Metalworking: HSE to begin October inspections (LEV checks, metal working fluid checks, lung and skin checks)

Outsource Safety LtdSafety newsMetalworking: HSE to begin October inspections (LEV checks, metal working fluid checks, lung and skin checks)
October 16, 2023 Posted by Roger Hart

Starting in October 2023 and continuing until March 2024, HSE will begin a series of workplace inspections to review exposure to metalworking fluids (MWF).  Those clients operating CNC machinery should review their current processes to ensure that they align with best practices including LEV design and annual inspections, regular metal working fluid quality checks and regular occupational health checks for lung and skin conditions.

If you are a retained client we can assist you to make sure your arrangements for metalworking fluids are robust, please get in touch with your consultant or request a call back to set a date.  If you are not currently a member then please see details of our competent person support service here

Below is the original release from the Health and Safety Executive:

Metalworking inspections start in October

From October until March 2024, HSE will be inspecting manufacturing businesses that use metalworking fluids or coolants in their machining processes.

Inspectors will be focused on how employers are ensuring workers are protected from exposure to fluid or mist generated by computer numerical control (CNC) machines and that regular health checks are in place.

There are 3 areas where manufacturing companies, particularly smaller companies, commonly fall down on compliance:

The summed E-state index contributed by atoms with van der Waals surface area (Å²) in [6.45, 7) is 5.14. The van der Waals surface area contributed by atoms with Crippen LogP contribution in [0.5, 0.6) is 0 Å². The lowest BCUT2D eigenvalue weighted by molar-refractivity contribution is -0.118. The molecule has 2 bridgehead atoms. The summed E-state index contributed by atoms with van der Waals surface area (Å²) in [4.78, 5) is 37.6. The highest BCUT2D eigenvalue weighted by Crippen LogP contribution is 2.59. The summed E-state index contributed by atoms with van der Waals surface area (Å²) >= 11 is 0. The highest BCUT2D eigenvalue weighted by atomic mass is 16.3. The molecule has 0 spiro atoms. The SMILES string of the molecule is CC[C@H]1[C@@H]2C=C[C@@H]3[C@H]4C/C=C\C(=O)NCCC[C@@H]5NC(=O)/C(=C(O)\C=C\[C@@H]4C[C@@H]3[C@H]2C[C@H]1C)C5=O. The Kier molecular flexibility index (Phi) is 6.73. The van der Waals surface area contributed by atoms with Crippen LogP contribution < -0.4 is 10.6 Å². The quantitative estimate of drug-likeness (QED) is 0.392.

• not having Local Exhaust Ventilation (LEV)
  • not completing regular fluid quality checks
  • not providing regular health checks for lung and skin conditions.

Be prepared for inspection

Metalworking fluid is a hazardous substance that comes under COSHH regulations (Control of Substances Hazardous to Health Regulations 2002).

Exposure to metalworking fluids can cause harm to lungs and skin through inhalation or direct contact with unprotected skin; particularly hands, forearms and face. Breathing in the mist generated by machining can lead to lung diseases such as occupational asthma and occupational hypersensitivity pneumonitis.

To reduce exposure, you need control measures in place. LEV should be fitted on CNC machines to carry away any harmful metalworking fluid mist, which is difficult to see in normal lighting.

Fluid quality should be regularly checked, focusing on concentration, pH, bacteria and contaminants. Fluid systems can become highly contaminated with harmful bacteria.

Where there is exposure to fluid or mist, it is a legal requirement to carry out health surveillance even when preventative controls are in place. You will need to involve an occupational health professional and workers should be encouraged to report any health symptoms that occur.

Find out more

See our campaign website for more details including:

  • Guidance on buying and using local exhaust ventilation
  • Machining with metalworking fluids information sheet
  • How to look after your metalworking fluid
  • Setting up occupational health and health surveillance.